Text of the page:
Wednesday, April 25, 2012

West Of Memphis Bakes Splendid Musical Honey Pie

Comprised of vocalist-harmonica player Karl Cabbage and guitarist Tom Walpole, and various sidemen, West of Memphis is a blues band hailing from San Diego. The band’s name stems from the fact that when Cabbage was stationed at a Naval base forty miles West of Memphis, he hitchhiked to busk and play harp on Beale Street and catch various blues heroes. The band was formed in 1999 and actual has been holding down a weekend gig at San Diego’s House of Blues since early 2006. Yes, imagine a House of Blues having a regular gig by a blues band.

They have just issued their second cd, Honey Pie, produced in Montreal by one of a superb Canadian harp players Bharath Rajakumar and this recording certainly will please fans of jumping Chicago styled-blues. There is a nice variety of material including solid remakes of songs from Jimmy Rogers (Back Door Friend and That’s All Right), Little Walter (Who and I Got to Go), Muddy Waters (Crosseyed Cat), and Johnny Young (I’m Having a Ball), along with solid idiomatic originals like Canary in Her Cage, the title track and Cell Phone Blues.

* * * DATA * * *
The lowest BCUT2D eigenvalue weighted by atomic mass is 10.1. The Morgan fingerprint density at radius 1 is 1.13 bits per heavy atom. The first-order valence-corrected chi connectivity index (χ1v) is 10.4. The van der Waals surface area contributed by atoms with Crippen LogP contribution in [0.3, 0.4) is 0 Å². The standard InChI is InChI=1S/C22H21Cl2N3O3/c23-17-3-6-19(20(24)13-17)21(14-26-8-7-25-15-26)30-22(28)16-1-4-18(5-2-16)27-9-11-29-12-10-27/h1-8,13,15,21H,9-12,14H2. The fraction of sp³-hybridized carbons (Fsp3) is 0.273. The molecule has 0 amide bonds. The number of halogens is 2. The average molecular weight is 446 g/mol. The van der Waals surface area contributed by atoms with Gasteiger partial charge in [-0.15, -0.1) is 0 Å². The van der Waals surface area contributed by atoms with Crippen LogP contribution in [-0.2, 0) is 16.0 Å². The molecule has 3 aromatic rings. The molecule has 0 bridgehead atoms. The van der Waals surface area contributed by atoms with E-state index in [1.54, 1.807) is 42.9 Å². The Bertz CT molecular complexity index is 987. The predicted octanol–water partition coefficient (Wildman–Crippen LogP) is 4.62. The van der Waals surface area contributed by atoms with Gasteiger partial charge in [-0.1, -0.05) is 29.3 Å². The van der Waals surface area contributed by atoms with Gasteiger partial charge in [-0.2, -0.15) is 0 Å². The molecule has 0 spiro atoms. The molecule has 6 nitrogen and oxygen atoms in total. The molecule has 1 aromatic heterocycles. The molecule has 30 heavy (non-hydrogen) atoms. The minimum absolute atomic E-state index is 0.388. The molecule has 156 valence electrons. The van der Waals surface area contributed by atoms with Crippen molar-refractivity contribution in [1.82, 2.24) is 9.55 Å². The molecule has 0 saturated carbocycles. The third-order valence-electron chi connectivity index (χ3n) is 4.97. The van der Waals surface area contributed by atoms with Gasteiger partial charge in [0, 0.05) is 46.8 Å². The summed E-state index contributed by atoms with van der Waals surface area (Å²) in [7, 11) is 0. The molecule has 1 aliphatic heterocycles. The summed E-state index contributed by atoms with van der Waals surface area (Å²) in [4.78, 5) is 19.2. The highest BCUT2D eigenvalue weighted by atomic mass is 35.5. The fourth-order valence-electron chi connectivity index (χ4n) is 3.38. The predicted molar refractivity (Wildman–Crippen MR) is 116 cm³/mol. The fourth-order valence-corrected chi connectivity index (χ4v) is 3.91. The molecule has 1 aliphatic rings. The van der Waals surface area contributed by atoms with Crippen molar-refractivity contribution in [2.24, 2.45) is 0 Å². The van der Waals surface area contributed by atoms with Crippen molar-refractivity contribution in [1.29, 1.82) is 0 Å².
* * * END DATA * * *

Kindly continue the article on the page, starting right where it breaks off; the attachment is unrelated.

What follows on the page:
One would be hard-pressed to fine any tracks that stand-out as everything is done so nicely.They do a solid straight cover of Willie Dixon’s I’m Ready with I assume Walpole is the one ably handling the vocals while Cabbage takes a solid chromatic solo, while Cabbage handles the vocal mike on the Little Walter interpretations and Johnny Young’s exuberant I’m Having a Ball on which Bharath showcases his formidable harp playing. One of the originals Cell Phone Blues is preceded by a call from the song’s co-writer Geoff Starin, before Cabbage opens the song with some blasting harp as he tells his woman to close her cell phone baby, because “he don’t love you like I do.” Some great guitar from Walpole in a Junior Watson vein while the pianist, M. Gagnon helps supply the bottom with his strong two-handed playing (as he does throughout this disc).

Bharath takes the vocal on That’s Alright, where Cabbage plays some nice harp in the vein of Sonny Boy Williamson II. Miss Sugarpuss Boogie is a crisp feature for Walpole’s guitar that comes across as a fifties’ styled number. The closing shuffle. Chupacabra, is a hot harmonica duet by Bharath and Cabbage that ends a strongly appealing disc.

I likely received my review copy from a publicist for the release. The review originally appeared in the January 2008 Jazz & Blues Report (Issue 300).

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